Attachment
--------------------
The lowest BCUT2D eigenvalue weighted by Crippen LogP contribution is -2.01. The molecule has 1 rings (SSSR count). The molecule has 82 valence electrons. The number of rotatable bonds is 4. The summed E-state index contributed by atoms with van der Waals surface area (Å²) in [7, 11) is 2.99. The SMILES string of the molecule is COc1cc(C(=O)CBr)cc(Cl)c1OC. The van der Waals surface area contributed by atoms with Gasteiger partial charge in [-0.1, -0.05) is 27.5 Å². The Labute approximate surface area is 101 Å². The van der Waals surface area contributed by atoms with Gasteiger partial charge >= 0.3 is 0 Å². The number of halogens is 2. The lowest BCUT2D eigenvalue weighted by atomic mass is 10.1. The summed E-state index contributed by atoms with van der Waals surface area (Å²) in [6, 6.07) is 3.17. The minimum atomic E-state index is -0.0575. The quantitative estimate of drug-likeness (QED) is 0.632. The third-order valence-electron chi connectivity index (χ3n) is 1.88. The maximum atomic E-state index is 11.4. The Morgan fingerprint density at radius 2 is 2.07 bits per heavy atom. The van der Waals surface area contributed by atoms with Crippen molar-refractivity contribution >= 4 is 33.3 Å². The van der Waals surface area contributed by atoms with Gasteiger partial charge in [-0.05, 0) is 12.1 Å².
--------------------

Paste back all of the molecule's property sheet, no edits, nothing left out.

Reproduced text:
The lowest BCUT2D eigenvalue weighted by Crippen LogP contribution is -2.01. The molecule has 1 rings (SSSR count). The molecule has 82 valence electrons. The number of rotatable bonds is 4. The summed E-state index contributed by atoms with van der Waals surface area (Å²) in [7, 11) is 2.99. The SMILES string of the molecule is COc1cc(C(=O)CBr)cc(Cl)c1OC. The van der Waals surface area contributed by atoms with Gasteiger partial charge in [-0.1, -0.05) is 27.5 Å². The Labute approximate surface area is 101 Å². The van der Waals surface area contributed by atoms with Gasteiger partial charge >= 0.3 is 0 Å². The number of halogens is 2. The lowest BCUT2D eigenvalue weighted by atomic mass is 10.1. The summed E-state index contributed by atoms with van der Waals surface area (Å²) in [6, 6.07) is 3.17. The minimum atomic E-state index is -0.0575. The quantitative estimate of drug-likeness (QED) is 0.632. The third-order valence-electron chi connectivity index (χ3n) is 1.88. The maximum atomic E-state index is 11.4. The Morgan fingerprint density at radius 2 is 2.07 bits per heavy atom. The van der Waals surface area contributed by atoms with Crippen molar-refractivity contribution >= 4 is 33.3 Å². The van der Waals surface area contributed by atoms with Gasteiger partial charge in [-0.05, 0) is 12.1 Å².